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Written by  :  Jayson Firestorm (156)
Written on  :  Jul 25, 2002
Platform  :  DOS
Rating  :  3.2 Stars3.2 Stars3.2 Stars3.2 Stars3.2 Stars

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Fair but very average sequel in the series

The Good

Well, any Space Quest is good Space Quest (even though my critique of this one may seem to suggest otherwise!). As always, there’s some good challenges mixed in that will make you think to solve them, and everything has that “heyday of Sierra” feel about it.
There’s good use of solving puzzles by manipulating objects in a certain way via the text input. For example (SLIGHT SPOILER), at one stage, you’re crawling in a dark series of tunnels, where you have a glow-in-the-dark gem to see but need both hands to crawl; the solution is to "hold gem in mouth". Exactly the sort of puzzle that would be lost when the “point and click” (no typing) interface took over in later Sierra games.
It’s also quite satisfying how you can complete puzzles and the game, but not using the best or full solution, leaving you short of points and giving you something to go back to and try again – much better than several later Sierra and LucasArts games, where everything was pretty much linear and there was only one way to do everything.
Whilst having played the first game will help get the full grasp of things (such as just why Vohaul wants you captured in the first place!), there’s no real need to have played the first one to get into this one – it stands up on it’s own.
Oh, and one other thing – the comic that came with the game. Ahh, for the days when wonderful extras like this were thrown in. Maybe not in the same league as the later LucasArts’ classic Sam & Max comic manual, but still really good, and a welcome extra.

The Bad

Well, a few things didn’t quite click for me with this one. I did like this game, honest! But…
Being released a mere few months after the original Space Quest, there are maybe a few signs that this was a somewhat rushed sequel.
The graphics and interface are virtually identical to the first one; normally in Sierra adventures, there at least some small tweaks between games at least. In fact, the initial opening screen is identical to that in Space Quest 1 – when I first played it, for a moment I worried that I’d somehow got a copy of SQ1 by accident!!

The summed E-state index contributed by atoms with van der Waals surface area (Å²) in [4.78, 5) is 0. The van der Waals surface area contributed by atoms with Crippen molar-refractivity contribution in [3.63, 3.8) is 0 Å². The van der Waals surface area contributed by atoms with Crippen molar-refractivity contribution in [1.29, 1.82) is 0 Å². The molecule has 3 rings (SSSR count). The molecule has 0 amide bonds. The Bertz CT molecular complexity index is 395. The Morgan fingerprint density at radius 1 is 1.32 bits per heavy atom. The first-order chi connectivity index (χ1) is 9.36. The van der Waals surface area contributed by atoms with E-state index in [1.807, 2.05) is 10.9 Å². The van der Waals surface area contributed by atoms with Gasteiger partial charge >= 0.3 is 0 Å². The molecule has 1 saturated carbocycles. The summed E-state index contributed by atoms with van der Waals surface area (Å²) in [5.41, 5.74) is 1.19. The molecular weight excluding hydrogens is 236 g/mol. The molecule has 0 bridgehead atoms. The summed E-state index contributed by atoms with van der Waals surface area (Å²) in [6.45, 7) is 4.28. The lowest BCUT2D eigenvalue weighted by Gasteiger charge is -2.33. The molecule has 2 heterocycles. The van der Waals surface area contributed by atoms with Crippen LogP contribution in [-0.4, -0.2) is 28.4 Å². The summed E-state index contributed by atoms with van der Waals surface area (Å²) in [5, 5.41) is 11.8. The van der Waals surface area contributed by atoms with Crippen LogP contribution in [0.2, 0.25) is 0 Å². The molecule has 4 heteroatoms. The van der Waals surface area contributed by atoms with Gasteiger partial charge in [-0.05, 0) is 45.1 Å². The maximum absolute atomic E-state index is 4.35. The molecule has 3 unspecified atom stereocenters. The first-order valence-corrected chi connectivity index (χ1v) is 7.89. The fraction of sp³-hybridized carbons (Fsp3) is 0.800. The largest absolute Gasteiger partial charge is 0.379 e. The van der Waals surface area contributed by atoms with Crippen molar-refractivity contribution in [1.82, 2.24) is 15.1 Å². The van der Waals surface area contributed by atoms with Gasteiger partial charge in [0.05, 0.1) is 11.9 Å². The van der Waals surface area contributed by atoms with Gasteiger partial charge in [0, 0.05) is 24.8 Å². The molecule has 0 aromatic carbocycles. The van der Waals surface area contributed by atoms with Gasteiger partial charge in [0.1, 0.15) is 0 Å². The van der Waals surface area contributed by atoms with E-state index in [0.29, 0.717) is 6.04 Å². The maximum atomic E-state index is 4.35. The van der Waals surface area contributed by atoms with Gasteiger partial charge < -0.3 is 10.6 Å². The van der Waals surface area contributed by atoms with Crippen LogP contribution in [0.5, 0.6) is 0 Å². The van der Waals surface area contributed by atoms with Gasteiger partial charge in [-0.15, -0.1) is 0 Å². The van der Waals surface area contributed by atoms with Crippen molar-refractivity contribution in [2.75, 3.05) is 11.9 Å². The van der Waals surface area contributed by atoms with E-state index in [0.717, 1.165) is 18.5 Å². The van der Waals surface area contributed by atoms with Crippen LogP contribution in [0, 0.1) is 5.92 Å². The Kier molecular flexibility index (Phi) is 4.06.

The sound is average to what you’d from the era, but it did seem to me to be very sparse in places.
My main gripe is that there are only two real areas to explore – the jungles of planet Labion, and Sludge Vohaul’s asteroid base. Much of the enjoyment of the original was that there was much leaping from planet to planet. But in this one there isn’t really much of that, making it seem rather limited compared to just about every other SQ instalment. Being stuck on a single jungle planet for much of the game is rather static for a Space Quest outing; and the majority of it, to me, felt like it could just as easily have been out of one of the ‘Kings Quest’ games.
The other key SQ ingredient – lots of bizarre, strange beings to meet and interact with, is also notably lacking in this one. And what few characters there are, are basic compared to those that grace other entries in the series.
There are some good puzzles, but most of them are overcome with one single action, and seem rather undeveloped.
This game is definitely the most humour-light in the series – aside from having the odd quip here and there, much of it is pretty ordinary, with no real laugh out loud material like so many other SQs in the series. (Much of this is to do with the lack of characters to interact with). Oh, and Vohaul’s plan to fill planet Xenon with evil clone salesman – (semi) amusing maybe, but it’s never strong enough nor developed enough to hang the entire plot on.
There’s no glorious ending with this one – it leads well into Space Quest III, but on it’s own it is pretty flat, with the adventure finishing quite abruptly (I actually re-played the ending over several times, thinking I’d missed out something. I hadn’t).
The original had so many great little bits, such as finding the best spaceship to buy, and then the best robot to co-pilot it; SQ2 has no really nice touches like that. Thank goodness the designers flair returned in SQ3, which was much closer in concept to the original.

The Bottom Line

This game is too good to associate with the word “weak”; but if I had pick the weakest instalment of the Space Quest series, this one would probably be it. It doesn’t really have anything to make it instantly memorable. After all the planet hopping and crazy situations of the original, the programmers seemed to run a little short of inspiration on this one – thank goodness it returned in Space Quest III, where the series really came into its own!
But all that said, don’t think that Space Quest II is BAD – it’s still a good game in it’s own right.